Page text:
Welcome to my blog, where I take pleasure in words and pictures, be they my own or those of others. I'm a creative individual, and the crafty side I explore on my 'other blog', Picking Up The Threads, which I hope you'll visit too. I'm sure you understand that I have sole copyright of my original work and any of my contributions, so please ask if you want to use them. A polite request is rarely refused. So, as they used to say on the BBC's 'Listen With Mother' radio programme, many years ago: "Are you sitting comfortably? Then we'll begin."

Sunday 30 June 2013

Storm Warning

Image by Musin Yohan

Treading the fields, she wears her heavy load, 
As light as any garment on her form,
The sun is up, the air is close and warm,
The dust and stones lie thick upon the road.

Swatting a fly, her footsteps now are slowed,
She scans the sky and smells the gathering storm,
Treading the fields, she wears her heavy load, 
As light as any garment on her form,

Reading the signs that Heaven has showed,
She prays that God a miracle will perform;
Send rains to make the hard, dry earth transform,
Where once a rushing river flowed.
Treading the fields, she wears her heavy load.

© Marilyn Brindley

This is my first attempt at a 'rondel'. It's an old French fourteenth century form, and written in English from the fifteenth century. I do like to give myself an extra challenge by writing to a form sometimes, but this one has several variants. In the end I went with this one; three stanzas, a two-line refrain (A, B) where the whole lines are repeated in each stanza; thirteen lines on the following rhyme scheme: 1.A, B, b, a    2. a, b, A, B  3. a, b, b, a, A.

The image is from Tess Kincaid who posted it on The Mag to inspire poets and writers to be creative. Follow the link to see what others have made of it. 

Saturday 29 June 2013

This Wooden O

But pardon, and gentles all,
The flat unraised spirits that have dared
On this unworthy scaffold to bring forth
So great an object: can this cockpit hold
The vasty fields of France? or may we cram
Within this wooden O the very casques 
That did affright the air at Agincourt?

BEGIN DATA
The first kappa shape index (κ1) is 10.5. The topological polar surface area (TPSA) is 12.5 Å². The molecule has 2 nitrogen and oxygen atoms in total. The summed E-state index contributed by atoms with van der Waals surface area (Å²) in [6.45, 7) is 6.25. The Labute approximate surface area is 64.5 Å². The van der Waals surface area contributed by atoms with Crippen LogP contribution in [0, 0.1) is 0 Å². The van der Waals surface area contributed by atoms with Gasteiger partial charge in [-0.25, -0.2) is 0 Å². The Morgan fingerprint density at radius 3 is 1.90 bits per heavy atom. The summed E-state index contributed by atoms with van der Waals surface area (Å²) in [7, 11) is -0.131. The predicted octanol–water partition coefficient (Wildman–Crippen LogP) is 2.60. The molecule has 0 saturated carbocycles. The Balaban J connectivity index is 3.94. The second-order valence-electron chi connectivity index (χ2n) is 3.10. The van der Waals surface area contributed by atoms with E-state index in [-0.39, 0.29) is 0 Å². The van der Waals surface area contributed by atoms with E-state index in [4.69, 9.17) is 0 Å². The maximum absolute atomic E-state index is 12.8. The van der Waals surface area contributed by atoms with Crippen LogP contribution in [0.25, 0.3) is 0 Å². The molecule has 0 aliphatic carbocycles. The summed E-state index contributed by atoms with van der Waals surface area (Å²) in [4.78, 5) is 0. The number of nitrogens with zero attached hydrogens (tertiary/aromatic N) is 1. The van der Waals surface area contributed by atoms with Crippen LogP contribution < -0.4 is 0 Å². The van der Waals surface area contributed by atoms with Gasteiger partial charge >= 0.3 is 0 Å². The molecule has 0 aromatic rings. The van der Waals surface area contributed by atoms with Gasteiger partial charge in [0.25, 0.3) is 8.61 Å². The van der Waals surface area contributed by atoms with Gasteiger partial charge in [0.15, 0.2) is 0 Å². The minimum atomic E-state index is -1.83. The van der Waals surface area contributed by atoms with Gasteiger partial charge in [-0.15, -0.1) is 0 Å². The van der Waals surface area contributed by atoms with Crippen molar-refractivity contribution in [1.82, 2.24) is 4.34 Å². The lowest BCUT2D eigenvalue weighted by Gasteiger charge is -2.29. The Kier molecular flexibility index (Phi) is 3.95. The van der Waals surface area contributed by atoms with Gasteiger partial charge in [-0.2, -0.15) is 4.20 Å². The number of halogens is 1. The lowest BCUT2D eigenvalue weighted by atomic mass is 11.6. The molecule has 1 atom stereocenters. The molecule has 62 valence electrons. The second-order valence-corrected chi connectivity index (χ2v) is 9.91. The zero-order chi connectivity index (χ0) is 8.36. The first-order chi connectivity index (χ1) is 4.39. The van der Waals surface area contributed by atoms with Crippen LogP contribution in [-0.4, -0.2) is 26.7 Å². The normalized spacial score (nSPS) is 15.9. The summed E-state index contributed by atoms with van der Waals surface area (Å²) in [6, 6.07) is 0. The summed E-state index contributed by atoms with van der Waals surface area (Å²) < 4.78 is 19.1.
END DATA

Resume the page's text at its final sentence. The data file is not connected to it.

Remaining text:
On this day in 1613, the first Globe Theatre in London was burned to the ground. It had originally opened in 1599 and Shakespeare had written his most famous plays for its company The Lord Chamberlain's Men, to which he belonged. The most powerful roles were written for the actor Richard Burbage. These included Hamlet, Othello and King Lear. The 'Wooden O' referred to by the Chorus in the prologue of HenryV is probably The Globe, where the play would have first been performed.

It was a spark from a stage cannon which set the thatched roof ablaze and led to the building quickly burning down. A new Globe arose like a phoenix from the ashes and continued to prosper until it was closed down by the Puritans. It was later demolished and the site forgotten until 1924, when a small plaque appeared on a brewery wall on the supposed site. It was there that a young actor named Sam Wanamaker found it and, disappointed that there was not a grander memorial, made a vow to somehow re-create the Globe as near to the original site as possible. The story of how his sheer determination and hard work paid off can be read here. The new building, named 'Shakespeare's Globe Theatre' opened in 1997 and has been delighting audiences ever since. I have not been fortunate enough to see a performance myself but I have seen TV recordings of the plays. Great fun, but of course the television can't convey the atmosphere.